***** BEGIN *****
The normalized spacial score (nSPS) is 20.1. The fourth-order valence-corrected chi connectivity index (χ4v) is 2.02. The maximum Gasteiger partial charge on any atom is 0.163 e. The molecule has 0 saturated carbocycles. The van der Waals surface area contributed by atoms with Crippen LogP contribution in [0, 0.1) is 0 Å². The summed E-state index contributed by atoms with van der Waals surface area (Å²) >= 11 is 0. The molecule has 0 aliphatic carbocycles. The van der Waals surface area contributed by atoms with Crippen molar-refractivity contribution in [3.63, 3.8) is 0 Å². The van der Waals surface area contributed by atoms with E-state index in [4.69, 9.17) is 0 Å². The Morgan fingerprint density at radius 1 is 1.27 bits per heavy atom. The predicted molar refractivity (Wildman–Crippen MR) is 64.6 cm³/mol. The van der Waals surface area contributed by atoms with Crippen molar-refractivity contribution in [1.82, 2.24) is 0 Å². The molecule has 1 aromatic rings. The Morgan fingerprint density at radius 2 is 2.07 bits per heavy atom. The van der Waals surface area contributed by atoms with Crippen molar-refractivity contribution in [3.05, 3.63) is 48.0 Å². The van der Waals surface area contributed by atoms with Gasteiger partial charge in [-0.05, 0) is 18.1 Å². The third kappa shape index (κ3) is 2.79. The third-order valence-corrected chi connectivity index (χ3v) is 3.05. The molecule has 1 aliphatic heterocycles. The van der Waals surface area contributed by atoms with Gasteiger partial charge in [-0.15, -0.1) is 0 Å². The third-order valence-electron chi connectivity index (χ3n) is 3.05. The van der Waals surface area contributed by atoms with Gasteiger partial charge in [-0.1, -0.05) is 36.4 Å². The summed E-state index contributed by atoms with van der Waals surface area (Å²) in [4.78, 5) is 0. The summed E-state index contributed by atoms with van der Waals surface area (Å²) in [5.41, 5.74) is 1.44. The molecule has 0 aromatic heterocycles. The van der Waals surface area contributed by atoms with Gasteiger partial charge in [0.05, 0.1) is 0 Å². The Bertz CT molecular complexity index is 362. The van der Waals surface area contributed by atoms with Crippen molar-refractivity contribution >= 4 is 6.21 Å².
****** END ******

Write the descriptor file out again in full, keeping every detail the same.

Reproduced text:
The normalized spacial score (nSPS) is 20.1. The fourth-order valence-corrected chi connectivity index (χ4v) is 2.02. The maximum Gasteiger partial charge on any atom is 0.163 e. The molecule has 0 saturated carbocycles. The van der Waals surface area contributed by atoms with Crippen LogP contribution in [0, 0.1) is 0 Å². The summed E-state index contributed by atoms with van der Waals surface area (Å²) >= 11 is 0. The molecule has 0 aliphatic carbocycles. The van der Waals surface area contributed by atoms with Crippen molar-refractivity contribution in [3.63, 3.8) is 0 Å². The van der Waals surface area contributed by atoms with E-state index in [4.69, 9.17) is 0 Å². The Morgan fingerprint density at radius 1 is 1.27 bits per heavy atom. The predicted molar refractivity (Wildman–Crippen MR) is 64.6 cm³/mol. The van der Waals surface area contributed by atoms with Crippen molar-refractivity contribution in [1.82, 2.24) is 0 Å². The molecule has 1 aromatic rings. The Morgan fingerprint density at radius 2 is 2.07 bits per heavy atom. The van der Waals surface area contributed by atoms with Crippen molar-refractivity contribution in [3.05, 3.63) is 48.0 Å². The van der Waals surface area contributed by atoms with Gasteiger partial charge in [-0.05, 0) is 18.1 Å². The third kappa shape index (κ3) is 2.79. The third-order valence-corrected chi connectivity index (χ3v) is 3.05. The molecule has 1 aliphatic heterocycles. The van der Waals surface area contributed by atoms with Gasteiger partial charge in [-0.15, -0.1) is 0 Å². The third-order valence-electron chi connectivity index (χ3n) is 3.05. The van der Waals surface area contributed by atoms with Gasteiger partial charge in [-0.1, -0.05) is 36.4 Å². The summed E-state index contributed by atoms with van der Waals surface area (Å²) in [4.78, 5) is 0. The summed E-state index contributed by atoms with van der Waals surface area (Å²) in [5.41, 5.74) is 1.44. The molecule has 0 aromatic heterocycles. The van der Waals surface area contributed by atoms with Gasteiger partial charge in [0.05, 0.1) is 0 Å². The Bertz CT molecular complexity index is 362. The van der Waals surface area contributed by atoms with Crippen molar-refractivity contribution >= 4 is 6.21 Å².